1. Those who are afraid of incurring the hatred of the world

[Doubtless the hatred of the world is not to be desired: we should rather, if it could be, that they should love us: but, if the friendship of the world be incompatible with fidelity to

h Isai. xlix. 7.
k Matt. x. 22-26

i 1 Pet. iv. 12, 13.
1 1 Thess. iii. 4.



Godm, then may we very cheerfully forego it. If we be apprehensive of consequences, what is there to fear"? Man, at the utmost, can only kill the body; whereas God can kill the soul: and therefore God only and exclusively should be the object of our fear.]

2. Those who have braved and borne the enmity of the world

[Do you repent of what you have done? Has not God made up to you all that you ever suffered for his sake? Do you think that you will ever feel regret, when you come to heaven, that you suffered so much in your way thither? Are you not even ashamed that you ever for a moment accounted the cross of Christ heavy, or that you groaned under its weight? Sure I am, that " you shall receive an hundredfold even in this life, with persecutions;" and that one moment's enjoyment of your Saviour's presence will abundantly repay all that you endured for his sake. Be not careful then what men may do against you: only seek to cut off occasion from those who seek occasion; and determine through grace, that they "shall find no occasion against you, except concerning the law of your God."]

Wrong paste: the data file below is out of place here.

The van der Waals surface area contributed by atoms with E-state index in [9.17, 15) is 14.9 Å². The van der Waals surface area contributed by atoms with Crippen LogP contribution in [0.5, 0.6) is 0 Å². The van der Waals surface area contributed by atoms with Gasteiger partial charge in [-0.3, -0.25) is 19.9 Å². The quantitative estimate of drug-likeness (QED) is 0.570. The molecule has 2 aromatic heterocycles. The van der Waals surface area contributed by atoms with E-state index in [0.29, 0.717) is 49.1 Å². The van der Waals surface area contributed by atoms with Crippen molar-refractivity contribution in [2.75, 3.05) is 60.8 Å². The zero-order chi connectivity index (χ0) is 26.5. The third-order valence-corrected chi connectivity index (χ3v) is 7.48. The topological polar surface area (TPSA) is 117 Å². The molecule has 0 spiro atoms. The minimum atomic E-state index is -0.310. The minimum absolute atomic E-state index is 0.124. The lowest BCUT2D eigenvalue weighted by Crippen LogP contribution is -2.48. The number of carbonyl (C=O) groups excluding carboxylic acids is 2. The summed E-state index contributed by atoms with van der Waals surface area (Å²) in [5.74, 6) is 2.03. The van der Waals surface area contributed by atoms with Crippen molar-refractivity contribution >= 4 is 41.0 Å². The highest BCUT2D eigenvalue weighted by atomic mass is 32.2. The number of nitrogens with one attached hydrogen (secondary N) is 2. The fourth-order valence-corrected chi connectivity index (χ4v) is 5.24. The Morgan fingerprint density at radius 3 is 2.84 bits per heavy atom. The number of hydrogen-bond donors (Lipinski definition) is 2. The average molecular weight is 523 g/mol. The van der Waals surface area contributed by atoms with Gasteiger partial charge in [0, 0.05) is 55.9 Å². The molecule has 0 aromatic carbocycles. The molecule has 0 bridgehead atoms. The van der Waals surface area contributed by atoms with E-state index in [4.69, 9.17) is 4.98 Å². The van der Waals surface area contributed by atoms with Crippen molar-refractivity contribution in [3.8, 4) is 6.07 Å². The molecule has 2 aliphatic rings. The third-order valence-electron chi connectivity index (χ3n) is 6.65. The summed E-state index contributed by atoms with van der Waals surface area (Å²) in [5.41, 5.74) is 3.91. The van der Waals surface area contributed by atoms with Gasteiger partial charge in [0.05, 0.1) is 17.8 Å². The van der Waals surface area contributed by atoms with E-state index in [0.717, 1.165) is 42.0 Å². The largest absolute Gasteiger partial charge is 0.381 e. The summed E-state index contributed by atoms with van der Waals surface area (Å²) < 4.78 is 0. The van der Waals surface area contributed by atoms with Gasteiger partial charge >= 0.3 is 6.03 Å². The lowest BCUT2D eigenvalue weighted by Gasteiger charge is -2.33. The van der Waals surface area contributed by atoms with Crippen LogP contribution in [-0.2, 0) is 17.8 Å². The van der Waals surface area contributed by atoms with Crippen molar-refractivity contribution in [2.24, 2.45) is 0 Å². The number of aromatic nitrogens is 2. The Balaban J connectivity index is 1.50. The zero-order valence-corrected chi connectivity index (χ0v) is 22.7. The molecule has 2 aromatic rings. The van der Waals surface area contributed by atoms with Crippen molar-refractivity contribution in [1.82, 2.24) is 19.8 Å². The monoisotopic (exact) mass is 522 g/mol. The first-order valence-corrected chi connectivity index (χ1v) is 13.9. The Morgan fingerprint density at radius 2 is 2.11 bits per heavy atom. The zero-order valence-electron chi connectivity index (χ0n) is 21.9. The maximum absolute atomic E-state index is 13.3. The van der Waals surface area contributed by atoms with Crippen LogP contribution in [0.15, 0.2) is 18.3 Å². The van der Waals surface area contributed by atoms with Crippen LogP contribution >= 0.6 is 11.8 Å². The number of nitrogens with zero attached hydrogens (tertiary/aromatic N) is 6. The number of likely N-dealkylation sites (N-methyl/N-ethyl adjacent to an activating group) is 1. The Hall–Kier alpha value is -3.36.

m Jam. iv. 4. n Isai. li. 12, 13.

• Luke xii. 4, 5.